I acknowledge my childhood imagination working overtime as a prelude to these lessons on self-love and shadow work. How each imaginary figure I’d talk to at night was really a pathway to give myself the love I know I deserved. To break the patterns that held me trapped, I spent years (still on-going) accepting and forgiving every single part of myself, especially the parts that made up my ancestral guilt. Their helplessness, their sadness, their rage. I identified where these exist inside me and I now dedicate energy finding ways to love myself back to wholeness. 

And it’s messy. I moved, and I keep working my ass off, I keep unlocking levels – all the while wondering if that imaginary family’s going to show up for real. I prune off parts of my dream, which is painful for me, but I do it to make space for growth. As with any kinds of intimacy, there are conflicts and compromises – constant learning and listening. Full-time strategizing. Sometimes a memory you never wanted to write about comes pouring out like rain. Sometimes it’s all internal with no obvious signs of improvement and, honestly, that can be the hardest part of all. 

In The Next World Tarot, The Lovers are mirror aspects of the same person – the figure from the mirror emerges to hand her physical self extra spoons to get through the day. You can see they appreciate it. You can see the bliss in both their faces. This deck is still new to me so we’ve been slowly getting acquainted, but what I love most about this version of The Lovers is that every time I pull it, it reminds me how to see myself as someone I love, as someone who is loved.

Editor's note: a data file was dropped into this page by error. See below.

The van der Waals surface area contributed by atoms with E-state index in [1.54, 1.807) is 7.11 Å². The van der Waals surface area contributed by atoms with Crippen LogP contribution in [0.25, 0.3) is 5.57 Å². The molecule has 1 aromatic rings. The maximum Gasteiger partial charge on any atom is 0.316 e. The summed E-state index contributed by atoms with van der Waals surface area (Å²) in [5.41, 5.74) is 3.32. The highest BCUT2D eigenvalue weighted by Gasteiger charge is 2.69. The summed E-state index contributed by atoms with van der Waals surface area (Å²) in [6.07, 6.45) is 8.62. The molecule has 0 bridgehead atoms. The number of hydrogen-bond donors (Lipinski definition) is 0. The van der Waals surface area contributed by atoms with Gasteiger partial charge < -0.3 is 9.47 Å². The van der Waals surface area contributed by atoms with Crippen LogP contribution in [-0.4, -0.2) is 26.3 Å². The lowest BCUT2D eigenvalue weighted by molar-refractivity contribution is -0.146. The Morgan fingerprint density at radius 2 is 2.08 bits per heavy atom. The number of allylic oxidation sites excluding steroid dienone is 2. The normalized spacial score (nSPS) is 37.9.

There are no straight paths to fullness and becoming. There’s making the commitment to do the work and being brave enough to face the trial and errors every day. A lot of trusting, unlearning, and relearning. A lot of resting – a lot of us who developed our work habits as a way to cope with extraordinary stresses, resting is the biggest self-love challenge to unlock. I’ve learned that oftentimes, though, it’s in our restful states that new patterns take root more firmly in the present.

As The Lovers keep teaching us, it takes time and space to re-harmonize the layers and intersections of your selfhood. It also helps to remember that our ability to make decisions is one of our most powerful tools.

Choose to be kind to you.

 

Dhiyanah Hassan is an artist and writer whose works investigate the importance of personal narratives, particularly in the context of healing. She lives in Malaysia and is the Art Editor of Burning House Press. Find out more about her and her works on InstagramTwitter, and her website.

Advertisements